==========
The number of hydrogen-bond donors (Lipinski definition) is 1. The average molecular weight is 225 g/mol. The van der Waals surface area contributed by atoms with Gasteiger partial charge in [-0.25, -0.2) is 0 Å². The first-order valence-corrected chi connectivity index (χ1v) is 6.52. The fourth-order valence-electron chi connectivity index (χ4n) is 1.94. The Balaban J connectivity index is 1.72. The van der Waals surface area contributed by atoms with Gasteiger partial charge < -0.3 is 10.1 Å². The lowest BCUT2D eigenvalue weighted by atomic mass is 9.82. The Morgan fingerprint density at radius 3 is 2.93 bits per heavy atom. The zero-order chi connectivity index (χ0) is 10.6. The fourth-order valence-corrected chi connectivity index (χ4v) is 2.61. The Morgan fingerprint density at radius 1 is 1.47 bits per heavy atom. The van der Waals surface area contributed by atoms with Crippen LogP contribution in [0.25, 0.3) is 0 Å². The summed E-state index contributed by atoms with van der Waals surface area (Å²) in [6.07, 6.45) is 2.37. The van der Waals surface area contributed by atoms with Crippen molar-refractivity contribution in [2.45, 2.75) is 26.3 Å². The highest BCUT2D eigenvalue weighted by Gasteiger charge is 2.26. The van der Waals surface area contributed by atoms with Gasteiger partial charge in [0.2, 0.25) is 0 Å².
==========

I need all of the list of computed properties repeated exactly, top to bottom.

The number of hydrogen-bond donors (Lipinski definition) is 1. The average molecular weight is 225 g/mol. The van der Waals surface area contributed by atoms with Gasteiger partial charge in [-0.25, -0.2) is 0 Å². The first-order valence-corrected chi connectivity index (χ1v) is 6.52. The fourth-order valence-electron chi connectivity index (χ4n) is 1.94. The Balaban J connectivity index is 1.72. The van der Waals surface area contributed by atoms with Gasteiger partial charge < -0.3 is 10.1 Å². The lowest BCUT2D eigenvalue weighted by atomic mass is 9.82. The Morgan fingerprint density at radius 3 is 2.93 bits per heavy atom. The zero-order chi connectivity index (χ0) is 10.6. The fourth-order valence-corrected chi connectivity index (χ4v) is 2.61. The Morgan fingerprint density at radius 1 is 1.47 bits per heavy atom. The van der Waals surface area contributed by atoms with Crippen LogP contribution in [0.25, 0.3) is 0 Å². The summed E-state index contributed by atoms with van der Waals surface area (Å²) in [6.07, 6.45) is 2.37. The van der Waals surface area contributed by atoms with Crippen molar-refractivity contribution in [2.45, 2.75) is 26.3 Å². The highest BCUT2D eigenvalue weighted by Gasteiger charge is 2.26. The van der Waals surface area contributed by atoms with Gasteiger partial charge in [0.2, 0.25) is 0 Å².